Touring (and Arguing) The Great Railroad War

By Forrest Whitman

Lots of the railroad history around Central Colorado is fun to discuss and argue about. The great railroad war (1878-1890) was a fierce fight. The contenders were General William Jackson Palmer’s Denver and Rio Grande Railroad versus the Santa Fe Railroad led by William Barstow Strong and Thomas Nickerson. The reader is invited to revisit the sites of the battles.

The first battle: A fine way to look at this site is to take the Southwest Chief passenger rain. As that train crawls up Raton Pass, I recommend getting a beverage and scanning out the sightseer lounge car window. Near the summit there’s still a sign erected by the Santa Fe Railroad. It’s announcing the site of “Uncle Dick Wootton’s place.”

This opening skirmish was fought in the very early morning of February 27, 1878. As the name of his line says, Palmer wanted to build south to the Rio Grande. The Santa Fe coveted the same territory.

The law was on the side of which railroad could lay track in the pass first. This battle should have gone to Palmer. He had interests in southern Colorado for a long time and had built rail here. Why didn’t he claim the pass long before 1878?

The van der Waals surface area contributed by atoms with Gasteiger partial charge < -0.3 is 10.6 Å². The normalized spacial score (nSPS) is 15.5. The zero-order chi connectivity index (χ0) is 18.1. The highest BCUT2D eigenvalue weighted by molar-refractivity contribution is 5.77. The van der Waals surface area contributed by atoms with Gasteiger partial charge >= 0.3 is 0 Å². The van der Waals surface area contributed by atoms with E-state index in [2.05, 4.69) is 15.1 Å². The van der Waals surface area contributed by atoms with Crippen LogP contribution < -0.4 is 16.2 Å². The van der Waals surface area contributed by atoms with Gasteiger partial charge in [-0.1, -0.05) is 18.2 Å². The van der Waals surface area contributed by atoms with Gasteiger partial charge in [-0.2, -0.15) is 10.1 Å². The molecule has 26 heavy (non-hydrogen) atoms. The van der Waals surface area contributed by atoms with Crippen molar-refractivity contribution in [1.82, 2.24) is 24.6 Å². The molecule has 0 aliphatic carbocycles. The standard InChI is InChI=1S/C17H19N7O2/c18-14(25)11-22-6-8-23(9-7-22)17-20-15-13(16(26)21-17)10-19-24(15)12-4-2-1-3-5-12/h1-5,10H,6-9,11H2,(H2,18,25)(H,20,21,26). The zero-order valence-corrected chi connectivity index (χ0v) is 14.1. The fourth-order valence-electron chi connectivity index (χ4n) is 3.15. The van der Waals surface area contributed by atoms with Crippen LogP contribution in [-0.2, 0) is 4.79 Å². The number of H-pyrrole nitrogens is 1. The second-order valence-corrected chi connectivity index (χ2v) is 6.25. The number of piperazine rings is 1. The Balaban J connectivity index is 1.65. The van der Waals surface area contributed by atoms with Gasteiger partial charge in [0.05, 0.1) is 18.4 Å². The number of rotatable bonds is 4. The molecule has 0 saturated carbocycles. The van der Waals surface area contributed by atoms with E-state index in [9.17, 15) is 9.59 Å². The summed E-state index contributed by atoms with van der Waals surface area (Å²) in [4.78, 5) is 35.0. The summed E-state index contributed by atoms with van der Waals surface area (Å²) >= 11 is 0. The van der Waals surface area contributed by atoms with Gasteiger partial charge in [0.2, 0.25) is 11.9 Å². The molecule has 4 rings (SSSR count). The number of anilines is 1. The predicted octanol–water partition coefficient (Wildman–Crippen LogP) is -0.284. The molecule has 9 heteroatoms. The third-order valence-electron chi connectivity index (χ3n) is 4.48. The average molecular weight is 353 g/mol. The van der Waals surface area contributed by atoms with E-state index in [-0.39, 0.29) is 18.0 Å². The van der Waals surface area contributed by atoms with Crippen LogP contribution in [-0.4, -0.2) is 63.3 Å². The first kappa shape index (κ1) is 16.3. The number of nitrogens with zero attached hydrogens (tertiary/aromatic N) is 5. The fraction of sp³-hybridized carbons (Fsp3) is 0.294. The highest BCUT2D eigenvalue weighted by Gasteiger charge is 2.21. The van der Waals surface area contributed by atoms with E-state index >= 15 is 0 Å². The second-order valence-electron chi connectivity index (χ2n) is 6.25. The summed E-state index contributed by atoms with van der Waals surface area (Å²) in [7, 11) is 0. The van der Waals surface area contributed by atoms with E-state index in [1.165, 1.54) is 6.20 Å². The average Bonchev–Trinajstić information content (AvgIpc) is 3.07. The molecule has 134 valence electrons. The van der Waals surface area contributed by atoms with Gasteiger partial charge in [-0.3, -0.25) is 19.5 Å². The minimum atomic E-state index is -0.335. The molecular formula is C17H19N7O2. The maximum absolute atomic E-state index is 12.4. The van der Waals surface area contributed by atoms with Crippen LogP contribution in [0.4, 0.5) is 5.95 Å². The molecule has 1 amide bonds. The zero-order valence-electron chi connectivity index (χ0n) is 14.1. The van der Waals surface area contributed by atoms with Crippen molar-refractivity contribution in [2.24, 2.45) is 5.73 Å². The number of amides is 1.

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William Jackson Palmer – 1836-1909

By Doug Schmidt

There are many differences between the culture of today and the culture that existed in the early days of the Colorado pioneers. One of the most glaring is that anyone attempting a new venture in the 21st century is given a list of reasons outlining why the project cannot be completed as proposed. The early railroad pioneers did not tolerate being told why not, but expected to be told how the project would be completed.

One such man who racked up accomplishment after undaunted accomplishment was General William Jackson Palmer, founder of the Denver and Rio Grande Railroad and the driving force behind the establishment of Colorado Springs as a major American city.

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